... low order of intelligence for it. Still, she was fair-minded; so she had a golf links made, and put 'em at that. She wouldn't play herself, saying it was an effeminate game, good for fat old men or schoolboys, but mebbe her chits would benefit by it and get a taste for proper sports, where you can break a bone now and then ...
— Somewhere in Red Gap • Harry Leon Wilson

... Claude Lorraine ever painted. Those sonorous and mellifluous lines which you were so gracious as to repeat to me, forming part of the great epic which the world is waiting for, bear witness to the power that can turn words into music, and make pictures out of the common tongue. That splendid art, sir, is but given to one man in a century—or in several centuries; since I know but Dante and Virgil who have ever equalled your vision ...
— London Pride - Or When the World Was Younger • M. E. Braddon

... to get the old gentleman out a bit more, Henery," he would say; "it can't be good for 'im to be shut up in the 'ouse ...
— Short Cruises • W.W. Jacobs

... resolved is done, Is scarce less dreadful than remorse for crime; By no allurement can the soul be won From brooding o'er the weary creep of time: 420 Mordred stole forth into the happy sun, Striving to hum a scrap of Breton rhyme, But the sky struck him speechless, and he tried In vain to summon up his ...
— The Complete Poetical Works of James Russell Lowell • James Lowell

... can't pick up a man like that every day," said Frettlby, who was listening with an amused ...
— The Mystery of a Hansom Cab • Fergus Hume

... Northumberland. At Wallsend, three miles east of Newcastle, begins the celebrated Roman wall that crossed Britain, and was defended by their legions against incursions by the Scots. Its stone-and-turf walls, with the ditch on the north side, can be ...
— England, Picturesque and Descriptive - A Reminiscence of Foreign Travel • Joel Cook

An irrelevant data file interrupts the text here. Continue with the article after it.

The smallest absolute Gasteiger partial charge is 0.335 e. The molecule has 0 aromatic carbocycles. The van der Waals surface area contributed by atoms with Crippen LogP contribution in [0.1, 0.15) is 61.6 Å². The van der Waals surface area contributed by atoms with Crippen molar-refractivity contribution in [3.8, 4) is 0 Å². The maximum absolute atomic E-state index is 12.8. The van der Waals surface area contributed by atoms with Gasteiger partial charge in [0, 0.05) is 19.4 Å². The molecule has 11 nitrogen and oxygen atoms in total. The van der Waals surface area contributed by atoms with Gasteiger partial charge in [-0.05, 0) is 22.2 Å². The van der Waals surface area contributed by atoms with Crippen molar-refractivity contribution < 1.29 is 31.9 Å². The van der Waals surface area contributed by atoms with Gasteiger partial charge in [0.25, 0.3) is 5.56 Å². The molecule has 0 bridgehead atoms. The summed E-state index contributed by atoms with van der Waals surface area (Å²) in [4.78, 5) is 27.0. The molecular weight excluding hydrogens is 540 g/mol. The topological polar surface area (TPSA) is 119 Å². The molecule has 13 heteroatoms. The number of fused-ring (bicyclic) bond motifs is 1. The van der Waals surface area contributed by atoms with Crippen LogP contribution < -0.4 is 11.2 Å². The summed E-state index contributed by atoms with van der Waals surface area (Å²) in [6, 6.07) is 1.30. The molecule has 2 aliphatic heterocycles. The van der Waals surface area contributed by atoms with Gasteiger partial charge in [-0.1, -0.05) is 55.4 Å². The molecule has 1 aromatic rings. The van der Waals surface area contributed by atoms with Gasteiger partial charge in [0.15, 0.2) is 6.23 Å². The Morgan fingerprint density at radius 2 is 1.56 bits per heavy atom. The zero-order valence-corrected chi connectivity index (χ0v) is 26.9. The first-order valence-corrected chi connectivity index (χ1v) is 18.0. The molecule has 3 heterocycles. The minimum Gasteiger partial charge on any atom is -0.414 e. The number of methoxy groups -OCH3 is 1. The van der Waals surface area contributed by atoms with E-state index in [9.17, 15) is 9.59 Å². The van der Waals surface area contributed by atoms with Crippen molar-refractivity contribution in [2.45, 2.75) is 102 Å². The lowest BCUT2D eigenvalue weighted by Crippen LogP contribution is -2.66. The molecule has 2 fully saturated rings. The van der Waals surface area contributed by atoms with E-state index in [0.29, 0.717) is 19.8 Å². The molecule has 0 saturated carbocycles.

... matter of this sort it is essential to have the look of the thing in view, when a question of personal courage is involved. Of course, I know that I have personal courage, but the public can only judge from the look of things. The reason why Chamberlain even doubted if I ought not after the murder to go—though I was not to have gone before it—lay in the doubt as to how the public would ...
— The Life of the Rt. Hon. Sir Charles W. Dilke V1 • Stephen Gwynn

... get them. You see, Germany has declared war on France and Russia, and to attempt to return to France would have been out of the question. It had to be England, or Holland, or some such place, and England's quite good enough for me if I can get there." ...
— With Joffre at Verdun - A Story of the Western Front • F. S. Brereton

... almost a bait to the enemy, one of whom walked up to it. Even the Battalion headquarters at F.4. Central were under close rifle fire. In fact there were no troops in front of Headquarters, and it can be said that on this occasion the Battalion headquarters were in ...
— The Story of the "9th King's" in France • Enos Herbert Glynne Roberts

... because it is making so much trouble for Dolly and Dotty, the two friends that I brought here. Alicia and I belong here, in a way, but the others are our guests, as well as your guests. It is up to us, to free them from all suspicion in this thing and that can only be done by finding the earring. I don't believe for one minute that any one of us four girls had a hand, knowingly, in its disappearance, but if one of us did, she must be shown up. I believe in fairness all round, and while I'm sure the jewel slipped ...
— Two Little Women on a Holiday • Carolyn Wells

... won't let you," said the second lad. "How can you go to England when I can't get ...
— Shelled by an Unseen Foe • James Fiske

... almost as completely severed from historical relation with the church of the present day as the missions of the Greenlanders in the centuries before Columbus. If we distinguish justly between the Christian work and its unchristian and almost satanic admixtures, we can join without reserve both in the eulogy and in the lament with which the Catholic historian sums up his review: "It was a glorious work, and the recital of it impresses us by the vastness and success of the toil. Yet, as we look ...
— A History of American Christianity • Leonard Woolsey Bacon

... feed. With nearly every herd of game, or near by, will be found the faithful kongoni, always alert, watchful, and vigilant, and it is nearly always his cry of warning that sends the beasts of the plains flying from dangers that they can ...